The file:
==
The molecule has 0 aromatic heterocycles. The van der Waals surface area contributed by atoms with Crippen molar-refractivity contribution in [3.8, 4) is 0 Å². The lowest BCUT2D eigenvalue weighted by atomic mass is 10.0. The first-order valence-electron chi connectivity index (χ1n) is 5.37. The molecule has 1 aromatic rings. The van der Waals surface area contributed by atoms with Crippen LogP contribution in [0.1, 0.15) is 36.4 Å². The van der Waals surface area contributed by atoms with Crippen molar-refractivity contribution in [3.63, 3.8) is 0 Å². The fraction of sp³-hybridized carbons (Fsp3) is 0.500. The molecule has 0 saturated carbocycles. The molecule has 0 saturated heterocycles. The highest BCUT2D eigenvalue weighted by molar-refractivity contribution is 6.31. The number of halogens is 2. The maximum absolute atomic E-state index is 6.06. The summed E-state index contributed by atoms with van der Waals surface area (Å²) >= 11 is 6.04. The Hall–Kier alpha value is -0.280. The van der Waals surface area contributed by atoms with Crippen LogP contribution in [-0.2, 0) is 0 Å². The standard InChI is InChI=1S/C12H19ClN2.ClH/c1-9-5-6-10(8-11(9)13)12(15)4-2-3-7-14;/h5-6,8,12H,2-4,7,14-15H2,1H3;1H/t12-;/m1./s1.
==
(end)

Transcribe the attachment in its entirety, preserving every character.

The molecule has 0 aromatic heterocycles. The van der Waals surface area contributed by atoms with Crippen molar-refractivity contribution in [3.8, 4) is 0 Å². The lowest BCUT2D eigenvalue weighted by atomic mass is 10.0. The first-order valence-electron chi connectivity index (χ1n) is 5.37. The molecule has 1 aromatic rings. The van der Waals surface area contributed by atoms with Crippen LogP contribution in [0.1, 0.15) is 36.4 Å². The van der Waals surface area contributed by atoms with Crippen molar-refractivity contribution in [3.63, 3.8) is 0 Å². The fraction of sp³-hybridized carbons (Fsp3) is 0.500. The molecule has 0 saturated carbocycles. The molecule has 0 saturated heterocycles. The highest BCUT2D eigenvalue weighted by molar-refractivity contribution is 6.31. The number of halogens is 2. The maximum absolute atomic E-state index is 6.06. The summed E-state index contributed by atoms with van der Waals surface area (Å²) >= 11 is 6.04. The Hall–Kier alpha value is -0.280. The van der Waals surface area contributed by atoms with Crippen LogP contribution in [-0.2, 0) is 0 Å². The standard InChI is InChI=1S/C12H19ClN2.ClH/c1-9-5-6-10(8-11(9)13)12(15)4-2-3-7-14;/h5-6,8,12H,2-4,7,14-15H2,1H3;1H/t12-;/m1./s1.